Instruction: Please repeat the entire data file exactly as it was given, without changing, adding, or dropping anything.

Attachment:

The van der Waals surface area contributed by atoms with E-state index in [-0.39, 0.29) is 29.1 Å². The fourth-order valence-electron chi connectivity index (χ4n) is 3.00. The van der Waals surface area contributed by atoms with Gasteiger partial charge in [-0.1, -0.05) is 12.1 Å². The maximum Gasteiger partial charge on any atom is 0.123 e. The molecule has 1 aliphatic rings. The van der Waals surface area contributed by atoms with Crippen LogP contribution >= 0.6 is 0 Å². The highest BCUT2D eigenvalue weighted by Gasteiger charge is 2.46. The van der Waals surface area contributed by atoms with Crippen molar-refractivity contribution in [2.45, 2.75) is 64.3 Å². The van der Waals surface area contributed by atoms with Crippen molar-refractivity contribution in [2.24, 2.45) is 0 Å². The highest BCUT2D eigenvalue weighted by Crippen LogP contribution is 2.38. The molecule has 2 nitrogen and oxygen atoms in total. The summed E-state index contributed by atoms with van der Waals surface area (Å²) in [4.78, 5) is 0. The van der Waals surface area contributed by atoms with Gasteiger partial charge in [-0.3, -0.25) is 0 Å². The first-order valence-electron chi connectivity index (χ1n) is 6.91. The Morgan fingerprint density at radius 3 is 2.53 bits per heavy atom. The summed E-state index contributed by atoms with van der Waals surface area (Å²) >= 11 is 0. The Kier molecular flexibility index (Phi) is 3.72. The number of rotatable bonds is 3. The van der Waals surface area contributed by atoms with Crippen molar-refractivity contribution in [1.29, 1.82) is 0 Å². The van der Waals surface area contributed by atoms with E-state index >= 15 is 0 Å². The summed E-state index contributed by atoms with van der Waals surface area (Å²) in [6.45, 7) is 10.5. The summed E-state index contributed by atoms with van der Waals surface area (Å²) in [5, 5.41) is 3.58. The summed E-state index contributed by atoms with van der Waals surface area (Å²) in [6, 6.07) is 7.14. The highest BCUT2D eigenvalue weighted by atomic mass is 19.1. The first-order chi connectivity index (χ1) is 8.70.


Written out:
The van der Waals surface area contributed by atoms with E-state index in [-0.39, 0.29) is 29.1 Å². The fourth-order valence-electron chi connectivity index (χ4n) is 3.00. The van der Waals surface area contributed by atoms with Gasteiger partial charge in [-0.1, -0.05) is 12.1 Å². The maximum Gasteiger partial charge on any atom is 0.123 e. The molecule has 1 aliphatic rings. The van der Waals surface area contributed by atoms with Crippen LogP contribution >= 0.6 is 0 Å². The highest BCUT2D eigenvalue weighted by Gasteiger charge is 2.46. The van der Waals surface area contributed by atoms with Crippen molar-refractivity contribution in [2.45, 2.75) is 64.3 Å². The van der Waals surface area contributed by atoms with Crippen molar-refractivity contribution in [2.24, 2.45) is 0 Å². The highest BCUT2D eigenvalue weighted by Crippen LogP contribution is 2.38. The molecule has 2 nitrogen and oxygen atoms in total. The summed E-state index contributed by atoms with van der Waals surface area (Å²) in [4.78, 5) is 0. The van der Waals surface area contributed by atoms with Gasteiger partial charge in [-0.3, -0.25) is 0 Å². The first-order valence-electron chi connectivity index (χ1n) is 6.91. The Morgan fingerprint density at radius 3 is 2.53 bits per heavy atom. The summed E-state index contributed by atoms with van der Waals surface area (Å²) >= 11 is 0. The Kier molecular flexibility index (Phi) is 3.72. The number of rotatable bonds is 3. The van der Waals surface area contributed by atoms with Crippen molar-refractivity contribution in [1.29, 1.82) is 0 Å². The van der Waals surface area contributed by atoms with E-state index >= 15 is 0 Å². The summed E-state index contributed by atoms with van der Waals surface area (Å²) in [6.45, 7) is 10.5. The summed E-state index contributed by atoms with van der Waals surface area (Å²) in [5, 5.41) is 3.58. The summed E-state index contributed by atoms with van der Waals surface area (Å²) in [6, 6.07) is 7.14. The highest BCUT2D eigenvalue weighted by atomic mass is 19.1. The first-order chi connectivity index (χ1) is 8.70.